We were nearly ready to eat! Rick and Damian made the plan: We just needed to simultaneously plate the salad, boil the pasta, and soft-poach the eggs all at the same time.
But wait! What was that? Is someone at the door?
It was our old pal Mikey, over to visit from Walla Walla!
He was freshly trimmed and coiffed, and looked great. He reports a fruitful ski season on the other side of the Cascades, and some hilarious-because-they-aren't-happening-to-you goings-on at Chateau Rollat. Mikey said he was here on a super quick visit, so we were extra-tickled to see him!

We took a quick conversation break to say hello and visit, and in typical Kiss the Cooks fashion, more kitchen antics ensued. In Fernando's absence, Anne helped Shawn create a romantic "first family portrait." Ain't they sweet?
Of course, that was the second take...The first take was way funnier:
Ahem...Back to business... The table was pretty much ready for us...
Someone put the pasta on to boil. We still needed to plate the salads and poach the eggs. Rick decided to use a method that almost no one was convinced would work. However, the laws of physics were on Rick's side, and his technique worked beautifully!

Into a pan of barely-simmering water, Rick carefully dropped an egg.
Then he dropped in a second egg...Can you see the second little guy in there?
When they were ready (not sure if he timed them or eyeballed them...Rick?), Rick fished them out carefully with a slotted spoon...
And gently placed them into a large, shallow bowl to await their final destination...
Rick patiently manned the Poaching Station...
Meanwhile, the rest of us (and I mean lots of us! Have a look!) got busy plating the salads. We decided on a rather deconstructed version of a salade composée...
First, a lettuce bed...
Then, more hands adding more goodies!
Shawn declared the fruit marinade delicious, and slurped up the extra straight from the plate.
Daniel watched us with amusement as we scurried around to get everything on the table at the same time:
Finally, we had a pretty nice-looking series of salads!

We unwrapped the cinnamon rolls and got them onto the table. They smelled sooooo good!
Have a closer look...
Meanwhile, thanks to Rick's loving ministrations, our bowl of poached eggs steadily reproduced. Not too shabby, eh?
We managed to get the salad and cinnamon rolls onto the table...
We were finally ready to plate up our main course! First, we tossed the cooked pasta with the aforementioned olive oil-garlic-anchovy-pepper flakes mixture.
Next, we sprinkled the pasta with crispy-cooked bacon, a poached egg, and Joyce's winsome thyme. Doesn't that look divine?
We plated everyone up, and a couple of lucky folks got an extra egg or two. We aren't quite sure what happened to this guy, but he looked a little sad and naked next to his eggy brethren:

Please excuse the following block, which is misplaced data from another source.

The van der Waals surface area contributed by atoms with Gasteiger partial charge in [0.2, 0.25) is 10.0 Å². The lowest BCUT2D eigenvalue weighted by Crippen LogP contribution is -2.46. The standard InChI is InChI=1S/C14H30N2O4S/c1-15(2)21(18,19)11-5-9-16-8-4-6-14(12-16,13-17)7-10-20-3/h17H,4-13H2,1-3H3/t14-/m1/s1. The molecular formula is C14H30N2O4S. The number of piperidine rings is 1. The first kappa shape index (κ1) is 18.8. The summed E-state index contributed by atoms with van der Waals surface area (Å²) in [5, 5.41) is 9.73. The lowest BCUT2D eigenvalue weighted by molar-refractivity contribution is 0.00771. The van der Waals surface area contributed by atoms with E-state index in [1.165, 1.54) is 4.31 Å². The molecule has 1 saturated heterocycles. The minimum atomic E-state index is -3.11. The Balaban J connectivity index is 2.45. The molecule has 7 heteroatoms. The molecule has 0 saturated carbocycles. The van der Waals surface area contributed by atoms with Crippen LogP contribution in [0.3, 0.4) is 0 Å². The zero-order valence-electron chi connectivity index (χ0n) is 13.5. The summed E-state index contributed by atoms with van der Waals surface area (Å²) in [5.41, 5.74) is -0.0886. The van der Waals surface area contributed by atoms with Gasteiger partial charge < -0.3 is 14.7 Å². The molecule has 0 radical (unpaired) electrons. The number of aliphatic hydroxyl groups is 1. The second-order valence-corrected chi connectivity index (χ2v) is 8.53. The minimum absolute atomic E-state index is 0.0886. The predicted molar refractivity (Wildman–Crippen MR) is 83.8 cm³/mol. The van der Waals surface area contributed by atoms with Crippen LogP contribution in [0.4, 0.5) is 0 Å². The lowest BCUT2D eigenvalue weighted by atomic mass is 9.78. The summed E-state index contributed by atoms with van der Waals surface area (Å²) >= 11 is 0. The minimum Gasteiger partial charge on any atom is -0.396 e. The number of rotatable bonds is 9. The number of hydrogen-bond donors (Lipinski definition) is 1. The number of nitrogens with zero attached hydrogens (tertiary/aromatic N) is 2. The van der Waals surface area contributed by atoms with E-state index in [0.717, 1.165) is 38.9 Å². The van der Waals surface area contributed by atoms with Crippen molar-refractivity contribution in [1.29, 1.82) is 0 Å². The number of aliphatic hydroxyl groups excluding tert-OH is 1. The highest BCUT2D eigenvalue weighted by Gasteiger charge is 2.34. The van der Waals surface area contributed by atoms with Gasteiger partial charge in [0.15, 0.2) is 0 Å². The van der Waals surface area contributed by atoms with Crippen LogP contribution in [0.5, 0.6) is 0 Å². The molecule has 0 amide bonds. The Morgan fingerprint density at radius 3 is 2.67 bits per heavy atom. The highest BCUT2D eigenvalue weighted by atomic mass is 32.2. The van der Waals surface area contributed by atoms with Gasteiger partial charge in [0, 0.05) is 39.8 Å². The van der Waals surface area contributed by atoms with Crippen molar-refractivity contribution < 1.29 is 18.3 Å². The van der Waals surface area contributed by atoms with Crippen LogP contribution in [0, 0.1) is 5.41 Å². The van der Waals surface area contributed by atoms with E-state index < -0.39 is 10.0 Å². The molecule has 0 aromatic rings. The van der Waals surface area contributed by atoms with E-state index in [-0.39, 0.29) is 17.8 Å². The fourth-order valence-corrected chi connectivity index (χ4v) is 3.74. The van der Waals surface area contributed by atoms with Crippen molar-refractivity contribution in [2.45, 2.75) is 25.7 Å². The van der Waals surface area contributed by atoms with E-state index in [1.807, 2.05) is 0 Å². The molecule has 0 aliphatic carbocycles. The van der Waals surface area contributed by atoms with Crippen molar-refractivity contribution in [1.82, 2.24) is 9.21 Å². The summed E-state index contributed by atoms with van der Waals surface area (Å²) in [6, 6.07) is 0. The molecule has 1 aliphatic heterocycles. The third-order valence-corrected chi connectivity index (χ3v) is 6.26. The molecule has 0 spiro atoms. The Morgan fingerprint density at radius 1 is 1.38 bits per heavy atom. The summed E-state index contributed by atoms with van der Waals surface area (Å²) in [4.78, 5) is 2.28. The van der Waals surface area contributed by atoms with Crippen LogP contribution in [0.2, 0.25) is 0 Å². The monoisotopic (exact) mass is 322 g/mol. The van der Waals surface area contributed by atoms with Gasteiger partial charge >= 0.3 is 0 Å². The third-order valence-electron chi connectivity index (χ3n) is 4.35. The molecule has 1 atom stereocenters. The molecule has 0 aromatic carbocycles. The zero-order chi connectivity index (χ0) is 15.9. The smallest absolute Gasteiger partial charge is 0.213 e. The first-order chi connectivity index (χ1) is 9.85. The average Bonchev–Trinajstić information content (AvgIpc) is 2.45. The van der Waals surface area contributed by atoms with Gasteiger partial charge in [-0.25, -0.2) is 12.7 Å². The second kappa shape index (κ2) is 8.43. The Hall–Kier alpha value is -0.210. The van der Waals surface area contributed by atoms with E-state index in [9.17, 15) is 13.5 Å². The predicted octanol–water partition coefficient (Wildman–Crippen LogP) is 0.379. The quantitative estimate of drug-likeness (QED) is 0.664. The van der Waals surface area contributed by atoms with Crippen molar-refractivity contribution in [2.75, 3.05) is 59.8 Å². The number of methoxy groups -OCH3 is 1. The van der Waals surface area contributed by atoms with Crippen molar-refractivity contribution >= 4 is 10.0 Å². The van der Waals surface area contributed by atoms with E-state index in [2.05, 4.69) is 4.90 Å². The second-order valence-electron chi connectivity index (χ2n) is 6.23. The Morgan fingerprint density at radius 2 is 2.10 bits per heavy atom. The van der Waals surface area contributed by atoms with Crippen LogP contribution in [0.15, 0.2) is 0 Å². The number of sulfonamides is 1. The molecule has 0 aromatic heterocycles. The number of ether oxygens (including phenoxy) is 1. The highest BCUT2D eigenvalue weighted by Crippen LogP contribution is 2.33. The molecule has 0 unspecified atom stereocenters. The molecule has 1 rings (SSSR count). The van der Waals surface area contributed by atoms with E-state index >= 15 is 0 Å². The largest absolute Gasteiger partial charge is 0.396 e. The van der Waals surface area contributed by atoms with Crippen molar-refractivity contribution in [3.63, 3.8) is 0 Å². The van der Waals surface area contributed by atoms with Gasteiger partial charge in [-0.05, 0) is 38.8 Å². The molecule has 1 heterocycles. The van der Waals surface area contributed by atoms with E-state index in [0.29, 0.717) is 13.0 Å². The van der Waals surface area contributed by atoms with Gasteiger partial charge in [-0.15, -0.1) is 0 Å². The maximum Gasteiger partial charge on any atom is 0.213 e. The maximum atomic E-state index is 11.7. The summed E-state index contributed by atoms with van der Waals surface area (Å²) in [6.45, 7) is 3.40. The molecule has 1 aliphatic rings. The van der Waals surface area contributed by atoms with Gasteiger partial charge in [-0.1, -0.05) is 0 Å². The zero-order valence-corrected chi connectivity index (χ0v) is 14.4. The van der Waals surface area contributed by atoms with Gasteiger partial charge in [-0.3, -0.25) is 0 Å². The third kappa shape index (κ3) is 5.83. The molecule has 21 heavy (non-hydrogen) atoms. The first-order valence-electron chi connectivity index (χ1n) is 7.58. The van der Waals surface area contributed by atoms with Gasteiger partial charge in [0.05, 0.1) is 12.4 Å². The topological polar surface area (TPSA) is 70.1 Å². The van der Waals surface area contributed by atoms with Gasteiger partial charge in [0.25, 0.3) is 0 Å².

Note that he looks MUCH happier in the company of his friends and family. And really, wouldn't you agree that this is the truth for most of us?
Here's the birds-eye view:
And a closer view. Oh. Em. Gee.

As much as we wanted to gawk and stare in admiration at our plates, and eat as leisurely as possible to prolong our collective culinary pleasure, time was a-wasting. We were expected in about 30 minutes in downtown Kirkland at Caffé Rococo!

When we realized what time it was, we inhaled the rest of our breakfast, and leaped up from the table. Rick told the folks who opted for a rainy walk that they should leave post-haste.
The rest of the Kissers stayed behind for a few minutes longer to straighten up a teensy bit before driving down the hill to Caffé Rococo.

Today, we would be enjoying a tour of Caffé Rococo's downtown storefront and coffee roasting digs. We would also be treated to a mini coffee-roasting class, courtesy of Jake and Adam, resident coffee roasting experts. We fueled up for the class:
And we headed around the corner behind the bar to see this crazy contraption:
The roaster-on-duty, Jake, smiled disarmingly and invited us all to come on in and have a closer look, so we did.
We introduced ourselves and informed Jake that we had arrived for our 3pm coffee class, and he beamed. Here was a guy (and a kinda muscle-y guy, to boot!) who loved his work! We picked our way over coffee sacks and other impediments, "abuzz" with excitement about learning how coffee is roasted.

There is a wacky mural in the roasting space, visible in the photo below. You can see that Jessica smiles next to the Pie in the Sky, relaxed. Poor Daniel, on the other hand, wonders what in the hell that tree up there is drinking, and why it looks so despondent.
Jake walked us briefly through how coffee beans go from this:
To this:
The first thing I can say is, WOW. I had no idea that coffee-roasting was such a scientific and intricate process! We had such an interesting afternoon, and we learned so much! 

Jake empties out the hopper where some already-roasted beans have been cooling. He says that he pours into the hopper about 9.4 pounds of coffee beans at the beginning of the roasting process. During the process, the beans lose so much water and mass from the chemical reaction of roasting that only around 8.6 pounds remain at the end of the roasting cycle. Whoa!
Now, Jake gets down to business. His 7 years in the coffee business have made him one knowledgeable guy about the noble plant Coffea. At Caffé Rococo, Jake tells us, they favor a highly-controlled quality-focused outcome approach to roasting, in small batches.

Jake describes the fascinating process of how coffee "talks to you" - he says you don't necessarily roast coffee by temperature or by time, but rather that you can hear when it has reached the "crack" stage.

Adam, one of Rococo's owners (isn't he?), joined us about this point, and he gave us some more specific temperatures for these different stages. Adam told us that the "first crack" happens around 400 degrees, and reiterated Jake's statement that first crack is is called such because it sounds like popcorn! This is the process during which the beans swell and crack open along the seam, or butt, of each bean.